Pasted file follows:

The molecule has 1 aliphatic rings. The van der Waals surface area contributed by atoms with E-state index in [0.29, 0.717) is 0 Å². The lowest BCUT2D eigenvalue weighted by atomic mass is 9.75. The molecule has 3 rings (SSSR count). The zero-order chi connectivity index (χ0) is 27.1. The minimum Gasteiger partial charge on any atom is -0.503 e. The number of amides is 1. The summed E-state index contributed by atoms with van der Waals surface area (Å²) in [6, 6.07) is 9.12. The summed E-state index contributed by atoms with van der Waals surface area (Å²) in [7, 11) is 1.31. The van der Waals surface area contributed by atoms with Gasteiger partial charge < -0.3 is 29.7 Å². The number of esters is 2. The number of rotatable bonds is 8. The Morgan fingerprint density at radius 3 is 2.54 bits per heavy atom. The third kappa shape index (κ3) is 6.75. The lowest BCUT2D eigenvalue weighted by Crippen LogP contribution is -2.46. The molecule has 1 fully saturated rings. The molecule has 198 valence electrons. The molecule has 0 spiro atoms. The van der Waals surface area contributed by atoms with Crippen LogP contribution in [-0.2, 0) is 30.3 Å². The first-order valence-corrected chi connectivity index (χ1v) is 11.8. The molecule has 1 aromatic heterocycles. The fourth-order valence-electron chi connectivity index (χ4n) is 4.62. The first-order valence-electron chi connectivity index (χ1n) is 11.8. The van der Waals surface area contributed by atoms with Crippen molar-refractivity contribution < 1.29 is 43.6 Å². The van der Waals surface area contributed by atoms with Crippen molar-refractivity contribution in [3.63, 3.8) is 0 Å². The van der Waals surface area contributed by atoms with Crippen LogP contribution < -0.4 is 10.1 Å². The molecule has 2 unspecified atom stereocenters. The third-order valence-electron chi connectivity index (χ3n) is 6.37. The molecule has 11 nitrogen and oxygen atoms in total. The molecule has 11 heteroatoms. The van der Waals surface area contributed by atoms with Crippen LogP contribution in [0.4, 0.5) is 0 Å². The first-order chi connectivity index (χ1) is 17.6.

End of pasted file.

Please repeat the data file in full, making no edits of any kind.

The molecule has 1 aliphatic rings. The van der Waals surface area contributed by atoms with E-state index in [0.29, 0.717) is 0 Å². The lowest BCUT2D eigenvalue weighted by atomic mass is 9.75. The molecule has 3 rings (SSSR count). The zero-order chi connectivity index (χ0) is 27.1. The minimum Gasteiger partial charge on any atom is -0.503 e. The number of amides is 1. The summed E-state index contributed by atoms with van der Waals surface area (Å²) in [6, 6.07) is 9.12. The summed E-state index contributed by atoms with van der Waals surface area (Å²) in [7, 11) is 1.31. The van der Waals surface area contributed by atoms with Gasteiger partial charge < -0.3 is 29.7 Å². The number of esters is 2. The number of rotatable bonds is 8. The Morgan fingerprint density at radius 3 is 2.54 bits per heavy atom. The third kappa shape index (κ3) is 6.75. The lowest BCUT2D eigenvalue weighted by Crippen LogP contribution is -2.46. The molecule has 1 fully saturated rings. The molecule has 198 valence electrons. The molecule has 0 spiro atoms. The van der Waals surface area contributed by atoms with Crippen LogP contribution in [-0.2, 0) is 30.3 Å². The first-order valence-corrected chi connectivity index (χ1v) is 11.8. The molecule has 1 aromatic heterocycles. The fourth-order valence-electron chi connectivity index (χ4n) is 4.62. The first-order valence-electron chi connectivity index (χ1n) is 11.8. The van der Waals surface area contributed by atoms with Crippen molar-refractivity contribution < 1.29 is 43.6 Å². The van der Waals surface area contributed by atoms with Crippen molar-refractivity contribution in [3.63, 3.8) is 0 Å². The van der Waals surface area contributed by atoms with Crippen LogP contribution < -0.4 is 10.1 Å². The molecule has 2 unspecified atom stereocenters. The third-order valence-electron chi connectivity index (χ3n) is 6.37. The molecule has 11 nitrogen and oxygen atoms in total. The molecule has 11 heteroatoms. The van der Waals surface area contributed by atoms with Crippen LogP contribution in [0.4, 0.5) is 0 Å². The first-order chi connectivity index (χ1) is 17.6.